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$p(x)=3x^2$ with $0 < x < 1$: 0 elsewhere.

$p(x)$ is the probability density function of the variables.

there are 3 independent variables $X_1$,$X_2$,$X_3$ with the distribution listed above

What is the probability exactly 2 are greater than $1/2$?


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If $p(x)$ is supposed to be the probability density function of each of the three random variables then you should probably say so. – Henry Sep 23 '11 at 22:05

Hint 0: for a continuous random variable $X$ with a probability density function $p(x)$, you have $\Pr(X \le k) = \int_{x=-\infty}^{k} p(x) \; \text{d}x$

Hint 1: Work out $\Pr\left(X_1 \le \frac{1}{2}\right)$ and $\Pr\left(X_1 \gt \frac{1}{2}\right)$; the same will apply to $X_2$ and $X_3$ as they have identical distributions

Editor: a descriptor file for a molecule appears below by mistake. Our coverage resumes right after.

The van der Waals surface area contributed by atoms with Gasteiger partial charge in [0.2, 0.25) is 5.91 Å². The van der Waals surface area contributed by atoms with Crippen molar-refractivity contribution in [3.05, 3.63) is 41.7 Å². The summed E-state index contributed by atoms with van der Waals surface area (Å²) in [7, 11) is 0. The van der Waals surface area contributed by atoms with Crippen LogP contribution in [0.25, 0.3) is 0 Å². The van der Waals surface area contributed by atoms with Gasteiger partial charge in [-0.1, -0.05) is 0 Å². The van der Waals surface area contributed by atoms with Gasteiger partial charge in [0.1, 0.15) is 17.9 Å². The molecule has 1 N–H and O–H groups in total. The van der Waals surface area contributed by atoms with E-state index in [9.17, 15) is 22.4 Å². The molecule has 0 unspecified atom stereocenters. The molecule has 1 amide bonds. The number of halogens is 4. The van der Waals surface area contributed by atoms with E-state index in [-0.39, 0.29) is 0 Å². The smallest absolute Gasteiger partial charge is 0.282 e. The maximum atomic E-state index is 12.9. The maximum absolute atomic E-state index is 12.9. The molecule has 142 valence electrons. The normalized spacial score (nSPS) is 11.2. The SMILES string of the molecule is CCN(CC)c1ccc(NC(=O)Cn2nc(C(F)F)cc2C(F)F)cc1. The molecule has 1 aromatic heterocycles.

Hint 2: As they are independent and identical, treat the question as finding the probability of getting exactly two success from three in a binomial distribution

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Yes the 3 choose 2 is fine. That is not the tricky part. I am just having a difficult time thinking of the proper result for the pdf aspect of the question. p^x*((1-p)^(n-x)) * nCr i believe will be the second part. its just the p(x) aspect that i cannot recall. by the way this is not homework. just a brain teaser for myself. – jason m Sep 23 '11 at 22:05
@jason: Try my added hint 0 – Henry Sep 23 '11 at 22:11
@AndréNicolas Isn't the CDF $x^3$ for $0 \leq x < 1$ giving $P\{X_i > 1/2\} = 7/8$? – Dilip Sarwate Sep 23 '11 at 23:52
@Dilip Sarwate: Yes, thank you, I can't integrate. – André Nicolas Sep 24 '11 at 0:16

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